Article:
Richard Bonnie

(University of Hamburg)

A comparison of Ghanaian and Singaporean English stress patterns

Most studies on new English varieties are centered on segmental phenomena. The stress patterns of nativised Englishes for instance have not been fully researched. Besides, existing research on suprasegmental phenomena of these localised English varieties (Low & Grabe 1999, Gut 2005, Fuchs 2016) tends to compare them to negligible RP, British or American Englishes.

The stress placement of Ghanaian English (GE) has not yet been systematically described and the few arguments of stress placement and rhythm in general for GE tend to focus on auditory perceptions (Adjaye 1987, Koranteng 2006). Singaporean English (SE) on the other hand has some studies on stress placement and rhythm (Deterding 1994, Low & Grabe 1999), but these works mostly used British English as a reference point for comparison.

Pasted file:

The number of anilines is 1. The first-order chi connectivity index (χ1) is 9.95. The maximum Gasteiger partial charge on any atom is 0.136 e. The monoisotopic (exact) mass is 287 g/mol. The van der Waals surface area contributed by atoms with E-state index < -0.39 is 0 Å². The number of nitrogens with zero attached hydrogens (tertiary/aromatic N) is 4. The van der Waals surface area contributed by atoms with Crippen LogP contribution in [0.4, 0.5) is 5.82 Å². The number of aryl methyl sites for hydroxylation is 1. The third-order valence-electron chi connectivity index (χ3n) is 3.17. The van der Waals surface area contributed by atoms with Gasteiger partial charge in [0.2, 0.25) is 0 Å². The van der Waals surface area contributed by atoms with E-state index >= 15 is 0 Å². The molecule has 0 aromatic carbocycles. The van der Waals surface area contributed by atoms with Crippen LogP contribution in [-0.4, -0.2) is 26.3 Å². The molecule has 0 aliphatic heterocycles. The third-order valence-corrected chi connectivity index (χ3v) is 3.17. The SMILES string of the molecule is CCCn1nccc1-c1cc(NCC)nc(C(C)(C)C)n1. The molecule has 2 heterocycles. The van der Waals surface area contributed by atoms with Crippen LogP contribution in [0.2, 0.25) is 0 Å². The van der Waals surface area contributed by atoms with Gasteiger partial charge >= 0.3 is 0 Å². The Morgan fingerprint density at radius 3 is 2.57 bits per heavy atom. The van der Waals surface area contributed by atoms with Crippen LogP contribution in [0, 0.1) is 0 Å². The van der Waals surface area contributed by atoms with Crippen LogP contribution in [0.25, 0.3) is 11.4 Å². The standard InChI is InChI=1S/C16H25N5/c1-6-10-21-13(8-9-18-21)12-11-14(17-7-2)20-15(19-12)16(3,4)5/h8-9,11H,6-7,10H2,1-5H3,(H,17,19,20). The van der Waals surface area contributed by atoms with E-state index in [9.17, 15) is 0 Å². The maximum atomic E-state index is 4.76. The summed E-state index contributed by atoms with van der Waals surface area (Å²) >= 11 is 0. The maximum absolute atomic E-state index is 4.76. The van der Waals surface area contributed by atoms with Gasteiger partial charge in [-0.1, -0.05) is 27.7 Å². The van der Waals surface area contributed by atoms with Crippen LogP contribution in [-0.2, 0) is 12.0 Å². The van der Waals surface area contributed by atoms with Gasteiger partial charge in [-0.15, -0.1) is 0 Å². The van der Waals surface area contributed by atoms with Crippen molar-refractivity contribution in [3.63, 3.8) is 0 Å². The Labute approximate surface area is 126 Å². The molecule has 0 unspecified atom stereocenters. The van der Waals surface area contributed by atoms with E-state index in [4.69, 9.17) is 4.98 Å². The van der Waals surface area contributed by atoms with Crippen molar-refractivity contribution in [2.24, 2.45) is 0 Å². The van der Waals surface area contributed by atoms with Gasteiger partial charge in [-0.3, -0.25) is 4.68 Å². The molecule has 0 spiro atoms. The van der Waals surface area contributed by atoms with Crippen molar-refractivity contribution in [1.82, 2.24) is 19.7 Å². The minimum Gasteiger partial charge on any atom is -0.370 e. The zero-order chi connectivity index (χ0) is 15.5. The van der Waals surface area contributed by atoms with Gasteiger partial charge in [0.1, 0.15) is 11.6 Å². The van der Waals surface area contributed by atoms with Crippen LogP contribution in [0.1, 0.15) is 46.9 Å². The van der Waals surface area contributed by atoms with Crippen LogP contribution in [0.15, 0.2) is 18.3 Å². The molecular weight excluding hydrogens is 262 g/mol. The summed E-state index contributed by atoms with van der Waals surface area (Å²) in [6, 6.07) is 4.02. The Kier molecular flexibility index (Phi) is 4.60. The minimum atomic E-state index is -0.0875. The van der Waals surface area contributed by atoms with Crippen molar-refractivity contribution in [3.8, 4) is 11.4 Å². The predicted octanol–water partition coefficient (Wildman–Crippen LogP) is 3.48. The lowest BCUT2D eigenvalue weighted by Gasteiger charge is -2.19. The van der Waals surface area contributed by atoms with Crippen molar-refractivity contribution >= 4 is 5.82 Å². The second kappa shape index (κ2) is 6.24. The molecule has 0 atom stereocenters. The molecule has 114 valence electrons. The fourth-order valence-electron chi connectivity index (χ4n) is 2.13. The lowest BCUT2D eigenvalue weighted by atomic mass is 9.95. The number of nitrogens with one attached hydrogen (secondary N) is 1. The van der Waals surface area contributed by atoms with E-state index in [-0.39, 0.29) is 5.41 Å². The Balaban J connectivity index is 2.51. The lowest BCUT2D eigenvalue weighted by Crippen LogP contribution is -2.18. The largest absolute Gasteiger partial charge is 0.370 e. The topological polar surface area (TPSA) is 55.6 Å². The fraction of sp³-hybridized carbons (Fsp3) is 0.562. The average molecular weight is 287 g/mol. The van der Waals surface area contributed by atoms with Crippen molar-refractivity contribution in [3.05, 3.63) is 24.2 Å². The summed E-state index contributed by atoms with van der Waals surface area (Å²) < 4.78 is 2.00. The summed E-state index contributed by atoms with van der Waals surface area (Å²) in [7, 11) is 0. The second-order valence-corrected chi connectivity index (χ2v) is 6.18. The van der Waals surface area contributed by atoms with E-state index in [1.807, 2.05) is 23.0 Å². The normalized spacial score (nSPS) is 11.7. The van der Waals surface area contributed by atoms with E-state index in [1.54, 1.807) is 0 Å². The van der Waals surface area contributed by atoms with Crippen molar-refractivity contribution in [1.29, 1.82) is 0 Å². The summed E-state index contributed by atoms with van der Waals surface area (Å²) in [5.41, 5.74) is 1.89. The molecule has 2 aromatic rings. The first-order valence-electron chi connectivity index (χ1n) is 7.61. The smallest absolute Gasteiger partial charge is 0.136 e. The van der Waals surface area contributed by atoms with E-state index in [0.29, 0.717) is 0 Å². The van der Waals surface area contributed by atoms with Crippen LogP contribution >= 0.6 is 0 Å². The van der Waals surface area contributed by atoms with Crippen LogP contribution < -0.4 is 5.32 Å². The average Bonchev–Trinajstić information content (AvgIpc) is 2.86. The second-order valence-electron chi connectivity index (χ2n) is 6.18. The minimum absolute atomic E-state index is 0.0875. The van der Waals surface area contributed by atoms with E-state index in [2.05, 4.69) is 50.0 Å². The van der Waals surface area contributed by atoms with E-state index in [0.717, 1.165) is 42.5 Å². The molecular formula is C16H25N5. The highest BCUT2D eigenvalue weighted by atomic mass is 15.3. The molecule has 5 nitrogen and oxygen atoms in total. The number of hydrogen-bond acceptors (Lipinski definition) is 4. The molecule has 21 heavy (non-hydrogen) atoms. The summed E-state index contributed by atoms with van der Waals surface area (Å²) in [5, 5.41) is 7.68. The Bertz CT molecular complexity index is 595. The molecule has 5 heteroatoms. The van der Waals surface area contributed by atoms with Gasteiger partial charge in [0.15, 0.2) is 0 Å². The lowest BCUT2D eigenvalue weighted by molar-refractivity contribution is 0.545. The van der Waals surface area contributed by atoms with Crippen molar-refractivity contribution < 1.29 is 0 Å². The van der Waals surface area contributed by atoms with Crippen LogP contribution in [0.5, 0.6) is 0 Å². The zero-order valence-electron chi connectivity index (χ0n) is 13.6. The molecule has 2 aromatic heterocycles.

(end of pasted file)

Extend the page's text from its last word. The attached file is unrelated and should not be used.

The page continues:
Comparing two nativised English varieties and hence deviating from the usual pattern of comparing nativised varieties to native varieties, this study describes the stress placement of GE in a systematic way and compares it to the stress pattern of SE using an experimental data set and 50 respondents from each context.

Adjaye, S. A. (2005). Ghanaian English Pronunciation. New York: The Edwin Mellen Press.

Deterding, D.H. (1994) “The characteristics of Singapore English Pronunciation”. In Review of Educational Research and Advances for Classroom Teachers 1

Fuchs, Robert. (2016).  Speech Rhythm in Varieties of English: Evidence from Educated Indian English and British English. Singapore: Springer.

Gut, Ulrike. (2005). “Nigerian English prosody”.  English World-Wide, 26: 153-177.

Koranteng, L. A. (2006) Ghanaian English: A Description of its Sound System and Phonological Features. Unpublished Ph.D. thesis, UG.

Low, E.L. & Grabe, E. (1999) A contrastive study of prosody and lexical stress placement in Singapore English and British English. Language and Speech, 8:39-56.